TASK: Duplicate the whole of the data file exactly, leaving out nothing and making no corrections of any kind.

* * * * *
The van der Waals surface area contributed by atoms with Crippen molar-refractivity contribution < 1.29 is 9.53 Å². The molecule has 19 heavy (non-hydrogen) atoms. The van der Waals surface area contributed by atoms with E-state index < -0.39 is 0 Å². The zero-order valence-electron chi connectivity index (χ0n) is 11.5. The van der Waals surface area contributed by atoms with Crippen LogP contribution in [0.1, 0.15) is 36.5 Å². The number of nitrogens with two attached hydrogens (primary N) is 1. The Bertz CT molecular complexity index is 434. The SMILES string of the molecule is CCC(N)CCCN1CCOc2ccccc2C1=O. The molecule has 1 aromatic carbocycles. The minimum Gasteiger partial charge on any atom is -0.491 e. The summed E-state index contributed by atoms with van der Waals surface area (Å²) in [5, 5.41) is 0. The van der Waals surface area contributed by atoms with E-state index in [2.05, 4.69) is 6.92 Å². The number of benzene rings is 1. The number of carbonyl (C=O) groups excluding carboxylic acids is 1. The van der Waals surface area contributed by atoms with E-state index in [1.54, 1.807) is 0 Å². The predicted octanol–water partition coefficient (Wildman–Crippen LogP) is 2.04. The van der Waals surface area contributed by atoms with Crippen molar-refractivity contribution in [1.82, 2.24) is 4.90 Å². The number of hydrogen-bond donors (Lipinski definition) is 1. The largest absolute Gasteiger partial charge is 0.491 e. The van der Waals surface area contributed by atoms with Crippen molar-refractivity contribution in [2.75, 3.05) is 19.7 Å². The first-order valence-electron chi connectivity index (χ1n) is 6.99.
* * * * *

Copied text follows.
The van der Waals surface area contributed by atoms with Crippen molar-refractivity contribution < 1.29 is 9.53 Å². The molecule has 19 heavy (non-hydrogen) atoms. The van der Waals surface area contributed by atoms with E-state index < -0.39 is 0 Å². The zero-order valence-electron chi connectivity index (χ0n) is 11.5. The van der Waals surface area contributed by atoms with Crippen LogP contribution in [0.1, 0.15) is 36.5 Å². The number of nitrogens with two attached hydrogens (primary N) is 1. The Bertz CT molecular complexity index is 434. The SMILES string of the molecule is CCC(N)CCCN1CCOc2ccccc2C1=O. The molecule has 1 aromatic carbocycles. The minimum Gasteiger partial charge on any atom is -0.491 e. The summed E-state index contributed by atoms with van der Waals surface area (Å²) in [5, 5.41) is 0. The van der Waals surface area contributed by atoms with E-state index in [2.05, 4.69) is 6.92 Å². The number of benzene rings is 1. The number of carbonyl (C=O) groups excluding carboxylic acids is 1. The van der Waals surface area contributed by atoms with E-state index in [1.54, 1.807) is 0 Å². The predicted octanol–water partition coefficient (Wildman–Crippen LogP) is 2.04. The van der Waals surface area contributed by atoms with Crippen molar-refractivity contribution in [1.82, 2.24) is 4.90 Å². The number of hydrogen-bond donors (Lipinski definition) is 1. The largest absolute Gasteiger partial charge is 0.491 e. The van der Waals surface area contributed by atoms with Crippen molar-refractivity contribution in [2.75, 3.05) is 19.7 Å². The first-order valence-electron chi connectivity index (χ1n) is 6.99.